Beyond the general benefits of digital asset management, such as reduced loss of work, cost savings in spending far less time trying to find an asset, workflows provide additional time savings and convenience when automation is involved, improves team collaboration and efficiency, and facilitates bringing the client into the mix, having them feel more involved.
Here we'll highlight additional value and at the end follow it with a detailed workflow example within DBGallery.
An environment where work status is unknown among a team is not conducive to collaboration. Workflows help alleviate much of the stress that can hinder collaboration and also prevent delays due to automation. Those who need to know of events within a workflow process are notified as they occur. Team members can focus on primary efforts and working together to provide the best solutions for their clients, whether those clients are external or internal.
The value of collaboration is far-reaching. The positive benefits of canvassing views from team members from different backgrounds with different skill sets are well-documented,, as is having the client involved in an iterative review process. It will also ensure projects stay on track, improve problem-solving capabilities, and prevent miscommunications among team members. Ultimately improving collaboration and even relationships.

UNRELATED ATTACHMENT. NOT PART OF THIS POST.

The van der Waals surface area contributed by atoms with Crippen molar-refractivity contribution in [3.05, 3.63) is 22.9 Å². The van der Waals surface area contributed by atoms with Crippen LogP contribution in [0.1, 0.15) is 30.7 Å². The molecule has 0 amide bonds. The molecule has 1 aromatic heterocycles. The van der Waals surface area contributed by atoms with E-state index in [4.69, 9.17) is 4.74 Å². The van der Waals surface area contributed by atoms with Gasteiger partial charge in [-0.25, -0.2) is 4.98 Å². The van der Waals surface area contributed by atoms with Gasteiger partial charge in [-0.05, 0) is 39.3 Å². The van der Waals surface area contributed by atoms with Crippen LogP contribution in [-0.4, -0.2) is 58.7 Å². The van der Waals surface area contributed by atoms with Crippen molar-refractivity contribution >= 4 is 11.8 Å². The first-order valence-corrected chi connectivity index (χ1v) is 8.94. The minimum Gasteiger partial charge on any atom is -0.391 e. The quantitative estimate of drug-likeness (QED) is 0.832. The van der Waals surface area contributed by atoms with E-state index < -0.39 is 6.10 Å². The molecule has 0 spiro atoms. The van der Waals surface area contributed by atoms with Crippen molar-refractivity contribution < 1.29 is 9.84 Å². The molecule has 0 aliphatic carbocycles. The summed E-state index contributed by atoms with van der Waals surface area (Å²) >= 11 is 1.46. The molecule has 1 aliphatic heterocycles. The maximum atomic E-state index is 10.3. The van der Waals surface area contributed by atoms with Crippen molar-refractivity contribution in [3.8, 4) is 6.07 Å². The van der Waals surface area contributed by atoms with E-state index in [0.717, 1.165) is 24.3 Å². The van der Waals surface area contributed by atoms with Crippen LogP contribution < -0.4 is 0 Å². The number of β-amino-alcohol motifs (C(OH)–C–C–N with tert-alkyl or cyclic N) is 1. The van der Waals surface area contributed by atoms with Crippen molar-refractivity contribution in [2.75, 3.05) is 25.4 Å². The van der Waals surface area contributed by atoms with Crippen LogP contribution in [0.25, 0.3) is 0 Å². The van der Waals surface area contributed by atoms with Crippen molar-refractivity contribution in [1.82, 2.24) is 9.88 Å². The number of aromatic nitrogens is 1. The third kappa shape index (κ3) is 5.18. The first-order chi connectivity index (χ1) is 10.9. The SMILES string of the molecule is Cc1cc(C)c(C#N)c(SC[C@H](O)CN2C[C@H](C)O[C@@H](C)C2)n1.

When a DAM workflow is designed it should analyze each step in the creative process to identify the areas that an automated workflow could enhance. Automation is not about reducing staff costs; instead, it considers those aspects of the workflow which could benefit from all stakeholders being aware immediately aware of efforts completed, statuses updated, and knowing in realtime when the next steps must occur; and ideally who is to perform those next steps. This prevents delays and allows projects to complete in a more efficient manor, which ultimately means significant value for the business.
Workflows are designed with efficiency in mind. The development of a workflow involves evaluating and mapping the progression of an asset toward completion. Each step of the process is reviewed and refined, identifying the redundancies and bottlenecks, which helps to streamline the processes.
The collaboration that comes with improved workflows also contributes to the increased efficiency within a business. When there is a culture that promotes collaboration and structures to support that culture, there are flow-on effects to other facets of the business. Collaboration and efficiency in this environment helps team members recognize the value of each other's skills, which improves the overall efficiency of the team.
A Project Repository
By using a digital asset management system's team capabililities, which supports workflow, an activity log, comments and annotations, added value comes in the form of a project repository. Here the assets, comments, annotations, activity and time logs are all together in one place. This can supply significant convenience, as well as extra value in cases where the project is to be reviewed for efficiency or audit purposes. It is key input into workflow review and subsequent improvements.
By setting permissions correctly, non client facing project documents can be stored in a repository subfolder the client is not provided access to, extending the use of the system as a project repository.